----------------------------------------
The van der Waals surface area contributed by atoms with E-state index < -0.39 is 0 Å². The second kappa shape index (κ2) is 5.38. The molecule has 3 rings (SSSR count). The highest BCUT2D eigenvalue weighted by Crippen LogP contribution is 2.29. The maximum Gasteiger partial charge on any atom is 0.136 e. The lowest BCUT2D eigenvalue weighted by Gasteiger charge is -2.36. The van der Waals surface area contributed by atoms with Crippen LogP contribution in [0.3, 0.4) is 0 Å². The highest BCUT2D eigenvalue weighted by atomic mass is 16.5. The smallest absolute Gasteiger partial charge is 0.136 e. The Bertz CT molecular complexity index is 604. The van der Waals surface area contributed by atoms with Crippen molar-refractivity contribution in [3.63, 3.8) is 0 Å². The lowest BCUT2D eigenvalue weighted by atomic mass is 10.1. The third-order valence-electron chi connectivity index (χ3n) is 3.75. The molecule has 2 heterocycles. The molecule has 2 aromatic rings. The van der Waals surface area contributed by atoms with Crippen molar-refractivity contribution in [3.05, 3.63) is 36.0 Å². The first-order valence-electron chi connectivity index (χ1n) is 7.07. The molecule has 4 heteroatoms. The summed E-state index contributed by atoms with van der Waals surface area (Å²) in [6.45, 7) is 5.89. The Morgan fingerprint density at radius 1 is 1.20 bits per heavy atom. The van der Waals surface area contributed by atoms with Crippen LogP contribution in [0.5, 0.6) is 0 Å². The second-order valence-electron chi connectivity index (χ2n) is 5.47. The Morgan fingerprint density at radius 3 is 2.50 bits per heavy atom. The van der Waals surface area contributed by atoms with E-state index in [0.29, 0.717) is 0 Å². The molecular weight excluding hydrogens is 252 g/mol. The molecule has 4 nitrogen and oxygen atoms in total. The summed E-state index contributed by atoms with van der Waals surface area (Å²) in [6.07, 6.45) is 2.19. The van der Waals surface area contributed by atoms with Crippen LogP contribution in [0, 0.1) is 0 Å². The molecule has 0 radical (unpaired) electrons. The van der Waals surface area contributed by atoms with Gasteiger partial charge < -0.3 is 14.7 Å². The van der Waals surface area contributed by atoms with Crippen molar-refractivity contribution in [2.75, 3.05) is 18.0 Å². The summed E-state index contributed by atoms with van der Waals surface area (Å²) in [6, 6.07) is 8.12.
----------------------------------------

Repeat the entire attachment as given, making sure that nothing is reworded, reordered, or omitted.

The van der Waals surface area contributed by atoms with E-state index < -0.39 is 0 Å². The second kappa shape index (κ2) is 5.38. The molecule has 3 rings (SSSR count). The highest BCUT2D eigenvalue weighted by Crippen LogP contribution is 2.29. The maximum Gasteiger partial charge on any atom is 0.136 e. The lowest BCUT2D eigenvalue weighted by Gasteiger charge is -2.36. The van der Waals surface area contributed by atoms with Crippen LogP contribution in [0.3, 0.4) is 0 Å². The highest BCUT2D eigenvalue weighted by atomic mass is 16.5. The smallest absolute Gasteiger partial charge is 0.136 e. The Bertz CT molecular complexity index is 604. The van der Waals surface area contributed by atoms with Crippen molar-refractivity contribution in [3.63, 3.8) is 0 Å². The lowest BCUT2D eigenvalue weighted by atomic mass is 10.1. The third-order valence-electron chi connectivity index (χ3n) is 3.75. The molecule has 2 heterocycles. The molecule has 2 aromatic rings. The van der Waals surface area contributed by atoms with Crippen molar-refractivity contribution in [3.05, 3.63) is 36.0 Å². The first-order valence-electron chi connectivity index (χ1n) is 7.07. The molecule has 4 heteroatoms. The summed E-state index contributed by atoms with van der Waals surface area (Å²) in [6.45, 7) is 5.89. The Morgan fingerprint density at radius 1 is 1.20 bits per heavy atom. The van der Waals surface area contributed by atoms with Crippen LogP contribution in [0.5, 0.6) is 0 Å². The second-order valence-electron chi connectivity index (χ2n) is 5.47. The Morgan fingerprint density at radius 3 is 2.50 bits per heavy atom. The van der Waals surface area contributed by atoms with E-state index in [0.29, 0.717) is 0 Å². The molecular weight excluding hydrogens is 252 g/mol. The molecule has 4 nitrogen and oxygen atoms in total. The summed E-state index contributed by atoms with van der Waals surface area (Å²) in [6.07, 6.45) is 2.19. The van der Waals surface area contributed by atoms with Crippen LogP contribution in [0, 0.1) is 0 Å². The molecule has 0 radical (unpaired) electrons. The van der Waals surface area contributed by atoms with Gasteiger partial charge < -0.3 is 14.7 Å². The van der Waals surface area contributed by atoms with Crippen molar-refractivity contribution in [2.75, 3.05) is 18.0 Å². The summed E-state index contributed by atoms with van der Waals surface area (Å²) in [6, 6.07) is 8.12.